Battle royale games are certainly nothing new. And for some players, they’re the only game in town, with Fornite leading that charge in this increasingly popular genre over the last couple of years.
Of course, Call of Duty combat games aren’t exactly strangers to online kill-’em-all battles, either. But with the new, free-to-download title Warzone, this famous franchise has now stepped directly onto Fortnite’s battle royale turf.
Now, you might figure you have a pretty clear bead on what to expect with this M-rated online shooter. But if you’re still wanting specific intel on the nuts and bolts of things—or just in case you’re still wondering whether your young tyke ought to be leaping into the well-publicized fray with the millions of others who dropped in for the game’s debut—let’s explore what Warzone brings to the table.
First things first, this online free-for-all is an expansion of Call of Duty: Modern Warfare. If you have that game, then certain in-game achievements can transfer between the titles. But you don’t have to have that game to play: Again, Warzone is technically free. Of course, parents ought to know that the gamemakers do include some sweet little enticements for young gamers to dress up their avatars with purchasable cosmetic plusses, and to progress faster by spending some real-world green on a Battle Pass.
Next up, we have the game’s basic mechanics. There are two modes available: the aforementioned Battle Royale and something called Plunder mode.
For those who don’t know what I mean by a battle royale game, it’s essentially a contest in which players drop into a huge map (up to 150 players in this case) and try to kill each other as the map steadily shrinks. The goal? To be the last man (or woman) standing. As far as teams are concerned here,players can enter the massively multiplayer manhunt as a solo soldier, as part of a duo, or with two squadmates.
The map here is huge. And that’s one of the plusses this game has up its camo sleeves that some other battle royale games don’t. Your terrain is ridiculously large and probably the most detailed and custom-designed cityscape ever. Every door you kick down looking for loot, or window you smash through seeking out ammo, seems to lead to a room or alleyway you haven’t seen before.
Another prominent new twist on the battle royale formula is what happens after you’re eliminated from play. Instead of just saying hasta la vista, you’re sent to a Gulag where you queue up for a bare-knuckle, grab-a-rock-or-weapon, one-on-one fight for the right to respawn back into the big scuffle outside.
But that’s not your only path to staying in the game. You can also purchase an in-game, self-revive kit from one of the many scattered buy stations around the map. And you can do it using currency you earn during the match. Those kits will heal you fully once you’re downed by an enemy but not yet giving up the ghost. And your squadmates can hit those same stations and purchase a redeployment bonus that’ll drag you back into the fight even if you go down in your Gulag match.
So, as you can already sense, Warzone is all about second chances and keeping as many characters on the map and in the hunt for as long as possible. For some (read: those who tend to get shot a lot) that can feel like a bonus, giving you more time to pull your trigger. For others (read: those who just wanna win) those reappearing enemies can sometimes make things feel more frustrating.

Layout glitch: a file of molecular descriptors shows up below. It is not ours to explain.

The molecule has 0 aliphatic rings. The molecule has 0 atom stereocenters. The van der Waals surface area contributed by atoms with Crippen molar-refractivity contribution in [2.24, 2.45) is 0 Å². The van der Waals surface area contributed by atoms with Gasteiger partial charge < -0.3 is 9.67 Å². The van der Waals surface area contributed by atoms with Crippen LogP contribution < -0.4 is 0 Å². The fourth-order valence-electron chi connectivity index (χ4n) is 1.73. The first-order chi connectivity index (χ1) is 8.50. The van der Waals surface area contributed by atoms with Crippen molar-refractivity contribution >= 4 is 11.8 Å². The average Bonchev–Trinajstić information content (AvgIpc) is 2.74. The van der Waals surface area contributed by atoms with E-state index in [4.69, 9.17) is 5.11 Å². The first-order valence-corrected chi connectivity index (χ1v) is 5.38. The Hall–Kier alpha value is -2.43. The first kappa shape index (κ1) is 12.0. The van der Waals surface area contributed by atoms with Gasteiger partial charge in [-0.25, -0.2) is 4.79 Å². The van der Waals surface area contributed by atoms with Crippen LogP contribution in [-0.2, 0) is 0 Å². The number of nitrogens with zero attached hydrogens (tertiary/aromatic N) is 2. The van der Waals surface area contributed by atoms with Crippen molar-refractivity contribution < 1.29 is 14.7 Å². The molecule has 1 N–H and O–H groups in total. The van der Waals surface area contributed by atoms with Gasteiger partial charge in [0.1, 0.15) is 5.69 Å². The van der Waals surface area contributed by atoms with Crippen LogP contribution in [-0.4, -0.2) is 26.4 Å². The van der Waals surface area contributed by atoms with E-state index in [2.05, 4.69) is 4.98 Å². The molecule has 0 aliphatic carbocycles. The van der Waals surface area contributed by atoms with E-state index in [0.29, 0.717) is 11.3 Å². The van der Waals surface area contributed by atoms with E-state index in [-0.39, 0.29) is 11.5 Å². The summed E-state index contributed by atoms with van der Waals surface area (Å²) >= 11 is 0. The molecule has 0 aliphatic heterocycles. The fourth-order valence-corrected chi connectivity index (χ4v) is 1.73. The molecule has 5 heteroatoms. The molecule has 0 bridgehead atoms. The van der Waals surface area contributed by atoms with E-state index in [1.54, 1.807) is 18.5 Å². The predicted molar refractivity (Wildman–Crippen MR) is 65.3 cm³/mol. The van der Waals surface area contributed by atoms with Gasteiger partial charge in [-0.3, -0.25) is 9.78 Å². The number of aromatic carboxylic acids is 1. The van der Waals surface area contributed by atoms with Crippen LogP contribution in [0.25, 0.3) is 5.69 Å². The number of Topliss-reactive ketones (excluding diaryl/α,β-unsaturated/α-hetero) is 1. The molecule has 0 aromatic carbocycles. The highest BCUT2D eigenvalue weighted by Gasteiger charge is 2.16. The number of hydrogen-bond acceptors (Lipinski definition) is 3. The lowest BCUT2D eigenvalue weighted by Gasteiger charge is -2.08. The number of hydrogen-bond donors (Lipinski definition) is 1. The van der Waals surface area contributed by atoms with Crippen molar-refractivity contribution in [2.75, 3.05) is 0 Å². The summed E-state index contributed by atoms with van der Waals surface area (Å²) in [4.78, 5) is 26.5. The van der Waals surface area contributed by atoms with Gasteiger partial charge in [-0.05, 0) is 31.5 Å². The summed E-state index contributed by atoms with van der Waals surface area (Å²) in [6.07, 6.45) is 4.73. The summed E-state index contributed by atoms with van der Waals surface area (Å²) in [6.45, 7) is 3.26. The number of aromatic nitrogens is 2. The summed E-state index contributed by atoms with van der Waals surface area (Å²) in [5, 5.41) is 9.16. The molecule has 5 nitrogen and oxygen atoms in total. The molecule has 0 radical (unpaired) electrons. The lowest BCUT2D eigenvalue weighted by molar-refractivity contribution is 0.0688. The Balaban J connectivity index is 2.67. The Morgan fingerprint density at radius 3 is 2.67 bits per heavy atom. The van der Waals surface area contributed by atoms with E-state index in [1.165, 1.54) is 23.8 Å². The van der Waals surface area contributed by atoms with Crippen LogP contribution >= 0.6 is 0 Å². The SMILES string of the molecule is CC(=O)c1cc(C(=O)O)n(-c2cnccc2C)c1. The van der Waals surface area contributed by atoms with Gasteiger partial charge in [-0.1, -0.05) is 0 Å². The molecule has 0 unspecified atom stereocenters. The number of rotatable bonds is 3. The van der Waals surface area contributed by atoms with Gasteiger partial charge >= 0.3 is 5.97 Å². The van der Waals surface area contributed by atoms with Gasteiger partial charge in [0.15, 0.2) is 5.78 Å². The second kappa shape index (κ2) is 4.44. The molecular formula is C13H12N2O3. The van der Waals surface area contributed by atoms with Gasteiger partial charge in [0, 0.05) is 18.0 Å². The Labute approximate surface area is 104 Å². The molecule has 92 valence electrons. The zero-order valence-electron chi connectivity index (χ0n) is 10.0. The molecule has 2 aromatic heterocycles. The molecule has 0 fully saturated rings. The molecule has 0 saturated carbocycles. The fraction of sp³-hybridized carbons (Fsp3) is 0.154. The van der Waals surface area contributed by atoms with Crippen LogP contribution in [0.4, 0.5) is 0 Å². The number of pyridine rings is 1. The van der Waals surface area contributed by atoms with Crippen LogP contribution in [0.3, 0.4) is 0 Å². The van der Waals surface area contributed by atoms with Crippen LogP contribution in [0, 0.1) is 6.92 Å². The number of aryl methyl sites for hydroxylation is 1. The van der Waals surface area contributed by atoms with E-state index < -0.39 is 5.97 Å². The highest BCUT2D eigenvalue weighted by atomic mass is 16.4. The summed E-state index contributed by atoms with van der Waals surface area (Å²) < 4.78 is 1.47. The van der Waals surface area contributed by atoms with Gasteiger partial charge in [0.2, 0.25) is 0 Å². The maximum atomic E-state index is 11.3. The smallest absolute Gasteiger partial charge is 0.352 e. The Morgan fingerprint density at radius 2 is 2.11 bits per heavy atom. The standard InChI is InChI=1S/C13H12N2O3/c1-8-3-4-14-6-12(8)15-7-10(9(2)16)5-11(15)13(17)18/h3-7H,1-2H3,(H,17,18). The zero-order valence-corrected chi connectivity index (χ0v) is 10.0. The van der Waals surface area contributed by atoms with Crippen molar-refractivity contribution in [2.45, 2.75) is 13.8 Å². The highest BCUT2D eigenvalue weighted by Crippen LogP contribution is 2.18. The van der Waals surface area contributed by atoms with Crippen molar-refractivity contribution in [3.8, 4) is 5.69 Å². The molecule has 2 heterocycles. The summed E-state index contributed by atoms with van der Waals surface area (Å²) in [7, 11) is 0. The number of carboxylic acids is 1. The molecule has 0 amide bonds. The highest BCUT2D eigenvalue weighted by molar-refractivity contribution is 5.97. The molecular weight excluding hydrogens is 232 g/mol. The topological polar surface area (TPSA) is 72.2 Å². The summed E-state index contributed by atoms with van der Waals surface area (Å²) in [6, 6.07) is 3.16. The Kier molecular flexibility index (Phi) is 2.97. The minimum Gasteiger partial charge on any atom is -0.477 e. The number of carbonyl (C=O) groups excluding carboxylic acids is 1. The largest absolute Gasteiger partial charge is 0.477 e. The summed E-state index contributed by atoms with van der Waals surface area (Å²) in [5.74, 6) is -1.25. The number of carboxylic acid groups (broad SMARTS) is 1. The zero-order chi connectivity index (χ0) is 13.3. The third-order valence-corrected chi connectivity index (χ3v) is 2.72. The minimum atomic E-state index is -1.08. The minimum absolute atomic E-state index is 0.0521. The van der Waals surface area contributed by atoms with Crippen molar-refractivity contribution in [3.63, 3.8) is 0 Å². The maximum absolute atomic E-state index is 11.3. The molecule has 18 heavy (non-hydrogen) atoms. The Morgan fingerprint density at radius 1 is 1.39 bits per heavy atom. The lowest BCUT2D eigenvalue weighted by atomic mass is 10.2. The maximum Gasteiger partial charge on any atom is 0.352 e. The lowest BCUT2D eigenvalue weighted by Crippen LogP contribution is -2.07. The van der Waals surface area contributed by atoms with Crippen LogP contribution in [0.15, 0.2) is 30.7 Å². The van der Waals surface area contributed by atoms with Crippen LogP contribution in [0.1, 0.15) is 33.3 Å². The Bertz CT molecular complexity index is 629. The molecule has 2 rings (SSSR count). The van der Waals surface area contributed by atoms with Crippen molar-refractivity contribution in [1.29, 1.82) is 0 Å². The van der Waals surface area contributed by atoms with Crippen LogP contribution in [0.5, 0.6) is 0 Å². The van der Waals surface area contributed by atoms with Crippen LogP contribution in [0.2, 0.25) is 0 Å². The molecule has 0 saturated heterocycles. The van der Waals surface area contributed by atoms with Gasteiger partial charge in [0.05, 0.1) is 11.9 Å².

So what about Plunder mode? It’s a version of battle royale that sends you and your team out to gather as much in-game cash as possible, rather than simply surviving an onslaught of gun fire. Oh, you’re still being shot at, but when you die you respawn, rather than head to the Gulag. And there’s no shrinking circle of play. The game waves the checkered flag when a team collects and holds $1 million.
Of course, for parents still wondering if Call of Duty: Warzone should take cover in their family room, a big question will be about the game’s content. So let’s get to that.
This is a Call of Duty game, and the gamemakers at Activision know buttery smooth gunplay and digital killing as well as anyone. Accordingly, the pace is incredibly frenetic. It may be a huge map, but once you get to the ground (or if you get to the ground) there are scores of people shooting at you from every direction.
And unlike Fortnite, which is on the cartoony side of things, the carnage here is bloodier and much more realistic. Language isn’t as constant as the combat. But players will hear an occasional in-game s-word (as well as occasional milder profanities). And, of course, if a gamer is connected to other online players, the verbal volleys can be more, uh, heated.
All of that said, players (and parents) have control over some of those concerns You can play without head phones and just use the game’s ping system to cryptically communicate with other players. And you can dig into the menus and turn off the blood and guts. But Warzone’s intense deadliness, combined with the inherently massive time-suck nature of battle royale games, are simply unavoidable problems that any gamer—young or old—will face.
After spending more than two decades touring, directing, writing and producing for Christian theater and radio (most recently for Adventures in Odyssey, which he still contributes to), Bob joined the Plugged In staff to help us focus more heavily on video games. He is also one of our primary movie reviewers.